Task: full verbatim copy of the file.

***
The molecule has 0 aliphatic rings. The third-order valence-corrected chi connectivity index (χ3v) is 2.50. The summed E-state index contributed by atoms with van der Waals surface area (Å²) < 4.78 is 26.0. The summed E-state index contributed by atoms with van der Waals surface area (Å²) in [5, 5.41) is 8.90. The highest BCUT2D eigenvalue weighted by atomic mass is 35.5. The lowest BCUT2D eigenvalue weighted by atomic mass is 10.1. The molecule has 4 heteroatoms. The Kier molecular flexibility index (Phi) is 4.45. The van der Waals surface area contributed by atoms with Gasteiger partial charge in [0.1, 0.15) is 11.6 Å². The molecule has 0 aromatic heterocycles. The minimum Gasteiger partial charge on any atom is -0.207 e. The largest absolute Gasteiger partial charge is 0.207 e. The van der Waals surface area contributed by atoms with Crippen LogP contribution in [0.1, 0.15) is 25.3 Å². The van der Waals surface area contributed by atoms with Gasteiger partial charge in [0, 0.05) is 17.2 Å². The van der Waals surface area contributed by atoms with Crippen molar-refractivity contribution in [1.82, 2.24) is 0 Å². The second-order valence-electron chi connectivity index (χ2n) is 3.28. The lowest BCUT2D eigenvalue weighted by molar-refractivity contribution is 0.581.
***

The molecule has 0 aliphatic rings. The third-order valence-corrected chi connectivity index (χ3v) is 2.50. The summed E-state index contributed by atoms with van der Waals surface area (Å²) < 4.78 is 26.0. The summed E-state index contributed by atoms with van der Waals surface area (Å²) in [5, 5.41) is 8.90. The highest BCUT2D eigenvalue weighted by atomic mass is 35.5. The lowest BCUT2D eigenvalue weighted by atomic mass is 10.1. The molecule has 4 heteroatoms. The Kier molecular flexibility index (Phi) is 4.45. The van der Waals surface area contributed by atoms with Gasteiger partial charge in [0.1, 0.15) is 11.6 Å². The molecule has 0 aromatic heterocycles. The minimum Gasteiger partial charge on any atom is -0.207 e. The largest absolute Gasteiger partial charge is 0.207 e. The van der Waals surface area contributed by atoms with Crippen LogP contribution in [0.1, 0.15) is 25.3 Å². The van der Waals surface area contributed by atoms with Gasteiger partial charge in [0, 0.05) is 17.2 Å². The van der Waals surface area contributed by atoms with Crippen molar-refractivity contribution in [1.82, 2.24) is 0 Å². The second-order valence-electron chi connectivity index (χ2n) is 3.28. The lowest BCUT2D eigenvalue weighted by molar-refractivity contribution is 0.581.